At last! The long awaited final* novel in Kim Newman’s excellent vampire pastiche series is here! And it was superb, let me tell you. Only the original novel was better, in my humble opinion. Maybe it was because I got more of the references this time without resorting to Google, given that I’m not an expert on WWI literature and films or post-WWII Italian cinema whereas this time the action was mostly set in the USA and within the last forty years. Still not really my era (I wouldn’t even have been reading yet when the novel ends), but the setting was still much more familiar than the last couple have been. The format this time was a little different, instead of doing a straightforward novel Mr. Newman has been teasing his fans for the past decade with shorter novellas carrying the story forward. Now they’re finally gathered in one place, ostensibly edited a bit so they fit together better, and with the last couple finally seeing the light of day. Or night, if you’re nosferatu.…
In Anno Dracula, that vampire prince forcibly pulled the nosferatu out of the shadows of the world forever when he seduced and married Queen Victoria. London became a veritable safe haven for the undead, and they flocked there from the far corners of the world. Newborn nosferatu swelled in numbers, spurred not only by Dracula himself but by countless other literary and film vampires, from Orlok to Lestat and everyone in between. Eventually Dracula’s reign was ended, and he was forced to flee the country, landing in the Austro-Hungarian Empire where he became a close adviser to the Kaiser. During WWI he engineered a program to transform The Bloody Red Baron and other German flying aces into an unbeatable vampiric air force before being thwarted by the Allies and once again fleeing his pursuers. During Hitler’s purge of all nosferatu whose bloodlines he deemed “tainted,” Dracula forged an uneasy alliance with his former enemies and fomented revolution in Transylvania in order to open up another front against the Axis. For his services, he was given a castle in Italy after the war and forced to quietly accept his exile. In Dracula Cha Cha Cha (1959) Dracula was destroyed on the eve of his wedding, seemingly ending the epic saga of his life and leaving the world to wonder who if anyone would assume his mantle as unofficial (yet undisputed) leader of vampire-kind. Many have tried, and thus far all have failed. Johnny Alucard (as he will come to be known) intends to succeed…but not quite how anyone expects.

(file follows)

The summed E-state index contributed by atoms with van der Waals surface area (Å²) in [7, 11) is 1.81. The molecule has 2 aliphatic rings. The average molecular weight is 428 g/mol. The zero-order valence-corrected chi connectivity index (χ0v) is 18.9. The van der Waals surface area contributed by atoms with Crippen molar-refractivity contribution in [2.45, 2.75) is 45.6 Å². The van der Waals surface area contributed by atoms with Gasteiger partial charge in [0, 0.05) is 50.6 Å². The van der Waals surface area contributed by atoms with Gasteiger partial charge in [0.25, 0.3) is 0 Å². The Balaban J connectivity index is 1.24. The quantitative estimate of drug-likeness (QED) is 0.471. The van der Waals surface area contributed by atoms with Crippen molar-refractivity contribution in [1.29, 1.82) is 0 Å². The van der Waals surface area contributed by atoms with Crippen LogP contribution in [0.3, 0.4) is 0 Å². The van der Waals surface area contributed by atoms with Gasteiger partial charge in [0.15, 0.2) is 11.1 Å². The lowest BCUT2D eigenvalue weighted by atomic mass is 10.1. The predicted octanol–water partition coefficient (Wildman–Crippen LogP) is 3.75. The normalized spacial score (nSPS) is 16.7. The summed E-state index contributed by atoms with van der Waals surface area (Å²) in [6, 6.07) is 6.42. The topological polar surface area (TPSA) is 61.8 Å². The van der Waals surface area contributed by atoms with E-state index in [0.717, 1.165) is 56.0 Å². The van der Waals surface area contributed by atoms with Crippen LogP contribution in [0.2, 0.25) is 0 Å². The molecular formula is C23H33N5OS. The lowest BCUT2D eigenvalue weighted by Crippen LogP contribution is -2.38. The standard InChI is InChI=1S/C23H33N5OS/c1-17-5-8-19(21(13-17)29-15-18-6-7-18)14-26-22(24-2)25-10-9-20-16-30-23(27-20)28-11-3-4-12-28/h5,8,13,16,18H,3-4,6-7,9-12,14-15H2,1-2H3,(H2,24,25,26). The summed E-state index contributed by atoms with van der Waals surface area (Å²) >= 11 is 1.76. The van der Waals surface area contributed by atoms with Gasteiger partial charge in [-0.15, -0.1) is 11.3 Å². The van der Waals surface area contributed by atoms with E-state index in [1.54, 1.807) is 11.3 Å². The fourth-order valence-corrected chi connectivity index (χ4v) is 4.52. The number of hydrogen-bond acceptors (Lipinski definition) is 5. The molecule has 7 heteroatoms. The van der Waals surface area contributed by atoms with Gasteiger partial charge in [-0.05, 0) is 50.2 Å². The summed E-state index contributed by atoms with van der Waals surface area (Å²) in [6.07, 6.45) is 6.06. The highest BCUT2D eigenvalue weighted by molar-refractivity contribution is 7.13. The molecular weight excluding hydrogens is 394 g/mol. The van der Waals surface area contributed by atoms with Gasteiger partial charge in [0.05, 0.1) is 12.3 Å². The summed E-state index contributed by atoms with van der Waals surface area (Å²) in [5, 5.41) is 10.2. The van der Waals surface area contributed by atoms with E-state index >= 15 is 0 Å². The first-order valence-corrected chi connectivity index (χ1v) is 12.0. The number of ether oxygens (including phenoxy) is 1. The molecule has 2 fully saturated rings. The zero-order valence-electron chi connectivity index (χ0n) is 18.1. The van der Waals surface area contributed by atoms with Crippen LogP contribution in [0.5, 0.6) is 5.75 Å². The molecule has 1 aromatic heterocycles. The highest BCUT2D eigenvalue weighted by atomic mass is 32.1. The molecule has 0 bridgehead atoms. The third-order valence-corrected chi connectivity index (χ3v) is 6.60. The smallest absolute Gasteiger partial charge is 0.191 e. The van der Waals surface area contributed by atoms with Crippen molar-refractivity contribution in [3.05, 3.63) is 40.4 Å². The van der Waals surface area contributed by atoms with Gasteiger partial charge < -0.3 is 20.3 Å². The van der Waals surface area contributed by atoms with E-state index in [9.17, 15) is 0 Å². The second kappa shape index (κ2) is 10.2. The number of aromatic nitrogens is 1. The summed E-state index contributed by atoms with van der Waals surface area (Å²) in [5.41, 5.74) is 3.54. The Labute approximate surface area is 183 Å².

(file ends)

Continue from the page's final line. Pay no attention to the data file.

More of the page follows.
Whereas previous entries to the series have focused in tightly on one event or short period of time, Johnny Alucard covers a broad range, tracking the course of Johnny Alucard from 1976 in Transylvania to 1991 in Hollywood. Observe with Kate Reed Francis Ford Coppola’s seemingly-cursed attempts to forge a big-budget Dracula film in a third-world country!** Catch up with Genvieve as she assists Philip Marlowe in rescuing a young girl from the cult of
Scientology Immortology! Revisit Penny in New York as she serves as assistant to the infamous artist and vampire Andy Warhol! Watch with the world as Kate Reed enters the besieged Transylvanian embassy, overtaken by terrorists/freedom fighters who want to see Transylvania become a dedicated homeland for the undead! See Orson Welles’ doomed attempts to make his own Dracula film! See the US military’s vampire corps unseat the Ceausescu regime! See the climax of Johnny Alucard’s machinations as the world watches events transpiring at the Concert For Transylvania! Featuring cameos (as well as more substantial roles) from such historical personages as Coppola, Warhol, Welles, and countless Hollywood folk, as well as literary and film characters from “The Dude” to Blade and Hellboy. Like I said above, I really enjoyed this entry in the series, more than any of the two previous sequels. To explain further would be to spoil the overarching plot (all that above was mostly backdrop), and I’ll firmly resist that urge. Just ask yourself, how does Dracula constantly keep coming back in the movies despite being destroyed at the end of each?
CONTENT: R-rated language. Strong violence, vampiric and otherwise. Quite a bit of sexual innuendo (not usually explicit), including prostitution. Drug content, if that offends you. Also…vampires. Some would consider that occultic, although Newman’s vampires have very little magic about them aside from some telepathy and an inexplicable lack of reflection.
*So far, anyway…I’m not convinced we’re done. Or maybe that’s just wishful thinking….
**Yes, this replaces Apocalypse Now, complete with all the attendant disasters on set.